Stem cell transplantation does not usually directly treat hematologic cancer. Its main use in hematologic cancer therapy is to restore the function of the bone marrow after it has been impaired by invasion with cancer cells or by its treatment. Stem cell transplantation is most commonly used after high-dose chemotherapy and radiation therapy have destroyed many of the normal cells in the bone marrow. Without the option of stem cell transplantation, such potent anticancer therapy is not possible and the chances of cure are less. Stem cell transplantation can also be administered after less strong doses of chemotherapy or radiation therapy, which do not destroy all the cancer cells in the bone marrow. In this situation, the infused cells will not only produce normal blood cells to replace those lacking because of the cancer or therapy, but white blood cells which are often present in the stem cell mixture may directly attack and destroy the cancer cells.
Mary Reed, MD
Specialty: Hematology & Oncology
- Hematology & Oncology
- Internal Medicine
Location and Office HoursVia Christi Hospital
1 Mt Carmel Way
Pittsburg, KS 66762
- How does stem cell transplantation treat hematologic cancer?
How do hematologic cancers affect the body?
Hematologic cancers primarily affect the body by interfering with the production of normal blood cells in the bone marrow and lymphatic system. The bone marrow is the site of production for all three of the main types of blood cells: red blood cells, white blood cells, and platelets. The lymphatic system (primarily the lymph nodes) is also responsible for the production of white blood cells. Blood cancers originate from cells in the lymphatic system and bone marrow, and as the cells continue to multiply and spread throughout these tissues, they limit the ability of lymphatic system and bone marrow to produce normal cells. Because there are so few normal cells and because the cancer cells have minimal or nonexistent functionality, the blood becomes unable to perform its normal functions, such as forming clots to stop bleeding, fighting off infections, and transporting oxygen to all the body's cells.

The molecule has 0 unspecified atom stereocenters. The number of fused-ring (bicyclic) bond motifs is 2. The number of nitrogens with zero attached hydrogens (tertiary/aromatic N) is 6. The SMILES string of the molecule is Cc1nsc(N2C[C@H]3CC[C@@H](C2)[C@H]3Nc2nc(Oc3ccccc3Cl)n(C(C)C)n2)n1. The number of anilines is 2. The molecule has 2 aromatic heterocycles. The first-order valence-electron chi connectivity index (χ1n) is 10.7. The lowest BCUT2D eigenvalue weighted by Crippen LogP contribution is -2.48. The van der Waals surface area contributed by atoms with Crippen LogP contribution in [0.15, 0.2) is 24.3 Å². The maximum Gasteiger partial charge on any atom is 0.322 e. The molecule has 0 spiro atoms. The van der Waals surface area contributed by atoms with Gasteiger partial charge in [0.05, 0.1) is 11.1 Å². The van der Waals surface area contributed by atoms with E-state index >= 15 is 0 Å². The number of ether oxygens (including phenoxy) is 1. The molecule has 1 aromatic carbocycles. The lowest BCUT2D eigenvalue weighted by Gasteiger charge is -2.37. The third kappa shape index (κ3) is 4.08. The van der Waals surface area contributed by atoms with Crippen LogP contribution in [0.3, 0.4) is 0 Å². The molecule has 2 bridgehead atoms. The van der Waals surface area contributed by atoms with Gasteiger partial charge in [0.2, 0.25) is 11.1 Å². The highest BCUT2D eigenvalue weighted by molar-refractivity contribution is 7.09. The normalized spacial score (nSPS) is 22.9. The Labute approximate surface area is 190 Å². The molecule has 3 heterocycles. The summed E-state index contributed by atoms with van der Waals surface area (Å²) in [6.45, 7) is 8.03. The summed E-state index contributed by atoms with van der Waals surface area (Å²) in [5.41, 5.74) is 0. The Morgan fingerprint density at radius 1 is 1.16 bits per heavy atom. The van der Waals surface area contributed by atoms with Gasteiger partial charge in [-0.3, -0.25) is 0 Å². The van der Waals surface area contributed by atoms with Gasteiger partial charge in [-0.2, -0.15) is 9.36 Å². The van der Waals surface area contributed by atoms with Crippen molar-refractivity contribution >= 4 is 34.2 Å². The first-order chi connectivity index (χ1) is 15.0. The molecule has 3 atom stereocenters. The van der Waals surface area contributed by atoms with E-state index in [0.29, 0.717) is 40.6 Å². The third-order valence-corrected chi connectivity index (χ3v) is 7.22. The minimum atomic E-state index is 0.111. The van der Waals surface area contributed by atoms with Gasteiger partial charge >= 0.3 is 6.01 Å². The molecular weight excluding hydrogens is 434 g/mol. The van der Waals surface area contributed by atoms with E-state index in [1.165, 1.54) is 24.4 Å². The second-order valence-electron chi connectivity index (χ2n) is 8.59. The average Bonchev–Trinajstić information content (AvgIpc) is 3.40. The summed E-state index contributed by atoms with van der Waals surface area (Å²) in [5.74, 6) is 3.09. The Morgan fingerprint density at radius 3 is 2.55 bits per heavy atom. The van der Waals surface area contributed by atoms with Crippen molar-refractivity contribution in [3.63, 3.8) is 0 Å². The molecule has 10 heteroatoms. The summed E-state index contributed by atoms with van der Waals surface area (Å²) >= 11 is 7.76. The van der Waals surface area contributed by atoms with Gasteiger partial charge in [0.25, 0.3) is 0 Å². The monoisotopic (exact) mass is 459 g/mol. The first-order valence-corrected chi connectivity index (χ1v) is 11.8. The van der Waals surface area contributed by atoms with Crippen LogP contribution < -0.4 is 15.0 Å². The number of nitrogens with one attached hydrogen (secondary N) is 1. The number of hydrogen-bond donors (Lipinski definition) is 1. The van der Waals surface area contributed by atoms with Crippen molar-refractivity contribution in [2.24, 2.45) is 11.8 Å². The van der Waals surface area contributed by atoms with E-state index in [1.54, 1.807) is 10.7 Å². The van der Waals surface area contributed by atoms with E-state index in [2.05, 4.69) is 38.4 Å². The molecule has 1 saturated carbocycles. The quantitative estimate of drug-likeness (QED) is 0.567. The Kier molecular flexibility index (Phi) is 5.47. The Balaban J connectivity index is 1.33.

How does immunotherapy affect my hematologic cancer?
Immunotherapy is becoming increasingly utilized for many hematologic cancers. Although chemotherapy remains the mainstay of treatment in most cases, immunotherapy may be useful as additional therapy in some types and stages of hematologic cancers. Immunotherapy uses components of the immune system - either cells or antibodies - to destroy cancer cells. The main form of immunotherapy involves the use of monoclonal antibodies (mAbs). These are molecules manufactured in laboratories that specifically attach to the surface of cancer cells. They either directly destroy the cancer cell or are combined with a toxin or radioactive molecule that kills the cancer cell. By attaching specifically to cancer cells, mAb drugs cause much fewer side effects than traditional chemotherapy drugs. Other forms of immunotherapy include vaccines and donor lymphocyte infusion.
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